In keeping with our Statement of Inclusion and Illinois law, the University is required to reasonably accommodate its students’ religious beliefs, observances, and practices in regard to admissions, class attendance, and the scheduling of examinations and work requirements.
Religious Observance Accommodation Request form: https://cm.maxient.com/reportingform.php?UnivofIllinois&layout_id=19
Other accommodations may be available.
To insure disability-related concerns are properly addressed from the beginning of the semester, I request that students with disabilities who require assistance to participate in this class contact me as soon as possible to discuss your needs and any concerns you may have. The University of Illinois may be able to provide additional resources to assist you in your studies through the office of Disability Resources and Educational Services (DRES). This office can assist you with disability-related academic adjustments and/or auxiliary aids. Please contact them as soon as possible by visiting the office in person: 1207 S. Oak St., Champaign; visiting the website: http://disability.illinois.edu; calling (217) 333-4603 (V/TTY); or via e-mail email@example.com. NOTE: I do not require a letter from DRES in order to discuss your requested accommodations.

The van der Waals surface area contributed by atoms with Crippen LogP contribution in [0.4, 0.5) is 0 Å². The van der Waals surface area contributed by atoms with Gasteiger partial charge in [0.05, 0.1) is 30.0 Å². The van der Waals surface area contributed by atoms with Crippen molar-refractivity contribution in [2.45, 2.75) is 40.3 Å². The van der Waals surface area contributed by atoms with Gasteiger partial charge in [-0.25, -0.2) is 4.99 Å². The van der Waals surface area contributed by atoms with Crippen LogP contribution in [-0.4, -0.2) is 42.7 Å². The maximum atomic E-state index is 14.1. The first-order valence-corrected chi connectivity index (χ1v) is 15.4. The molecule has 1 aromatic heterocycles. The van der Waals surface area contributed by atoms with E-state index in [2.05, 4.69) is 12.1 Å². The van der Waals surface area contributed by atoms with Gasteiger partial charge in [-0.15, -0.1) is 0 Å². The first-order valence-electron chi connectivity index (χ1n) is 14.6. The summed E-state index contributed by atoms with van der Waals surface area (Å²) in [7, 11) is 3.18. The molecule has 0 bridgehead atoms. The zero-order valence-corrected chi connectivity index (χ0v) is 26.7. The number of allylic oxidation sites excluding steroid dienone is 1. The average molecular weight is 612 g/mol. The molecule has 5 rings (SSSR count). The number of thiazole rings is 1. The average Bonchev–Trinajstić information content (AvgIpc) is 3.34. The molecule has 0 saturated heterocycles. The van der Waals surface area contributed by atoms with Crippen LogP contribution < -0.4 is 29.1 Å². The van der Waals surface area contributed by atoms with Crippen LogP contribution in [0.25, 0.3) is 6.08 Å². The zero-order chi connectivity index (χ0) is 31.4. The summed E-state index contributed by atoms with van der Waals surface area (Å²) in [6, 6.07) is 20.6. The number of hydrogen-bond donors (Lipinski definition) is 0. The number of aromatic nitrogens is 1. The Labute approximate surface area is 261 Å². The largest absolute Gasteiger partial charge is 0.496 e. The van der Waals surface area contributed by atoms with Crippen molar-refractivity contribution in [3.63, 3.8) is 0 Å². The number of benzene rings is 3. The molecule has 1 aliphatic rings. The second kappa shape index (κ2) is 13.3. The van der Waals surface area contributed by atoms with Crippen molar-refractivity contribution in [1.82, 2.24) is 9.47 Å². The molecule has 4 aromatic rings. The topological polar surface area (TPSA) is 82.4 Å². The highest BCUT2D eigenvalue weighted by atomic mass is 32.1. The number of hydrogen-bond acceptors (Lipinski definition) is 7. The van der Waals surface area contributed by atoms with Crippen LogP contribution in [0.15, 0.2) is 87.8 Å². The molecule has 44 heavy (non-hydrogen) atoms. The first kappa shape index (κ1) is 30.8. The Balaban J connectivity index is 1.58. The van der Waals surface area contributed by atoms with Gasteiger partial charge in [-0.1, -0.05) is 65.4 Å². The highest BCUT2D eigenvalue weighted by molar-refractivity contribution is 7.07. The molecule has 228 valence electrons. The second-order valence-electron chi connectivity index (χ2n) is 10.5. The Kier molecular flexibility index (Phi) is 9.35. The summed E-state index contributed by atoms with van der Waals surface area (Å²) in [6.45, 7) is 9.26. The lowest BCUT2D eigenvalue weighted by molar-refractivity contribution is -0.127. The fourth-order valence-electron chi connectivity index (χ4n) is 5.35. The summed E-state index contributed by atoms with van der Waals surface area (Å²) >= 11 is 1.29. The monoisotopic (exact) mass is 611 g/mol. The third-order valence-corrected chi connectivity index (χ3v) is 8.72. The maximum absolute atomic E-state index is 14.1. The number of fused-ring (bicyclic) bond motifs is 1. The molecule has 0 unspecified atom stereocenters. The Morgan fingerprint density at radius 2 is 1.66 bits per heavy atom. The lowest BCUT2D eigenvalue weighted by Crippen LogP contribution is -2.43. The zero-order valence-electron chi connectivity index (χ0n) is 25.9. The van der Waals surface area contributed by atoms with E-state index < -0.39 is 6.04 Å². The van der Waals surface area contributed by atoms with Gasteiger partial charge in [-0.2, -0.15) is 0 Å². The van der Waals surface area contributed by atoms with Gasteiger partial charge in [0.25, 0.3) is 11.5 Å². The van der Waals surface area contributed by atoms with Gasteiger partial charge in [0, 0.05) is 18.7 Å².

Suggested by Native American House:
I recognize and acknowledge that we are on the lands of the Peoria, Kaskaskia, Piankashaw, Wea, Miami, Mascoutin, Odawa, Sauk, Mesquaki, Kickapoo, Potawatomi, Ojibwe, and Chickasaw Nations. These lands were the traditional territory of these Native Nations prior to their forced removal; these lands continue to carry the stories of these Nations and their struggles for survival and identity.
As a land-grant institution, the University of Illinois has a particular responsibility to acknowledge the peoples of these lands, as well as the histories of dispossession that have allowed for the growth of this institution for the past 150 years. We are also obligated to reflect on and actively address these histories and the role that this university has played in shaping them. This acknowledgment and the centering of Native peoples is a start as we move forward for the next 150 years.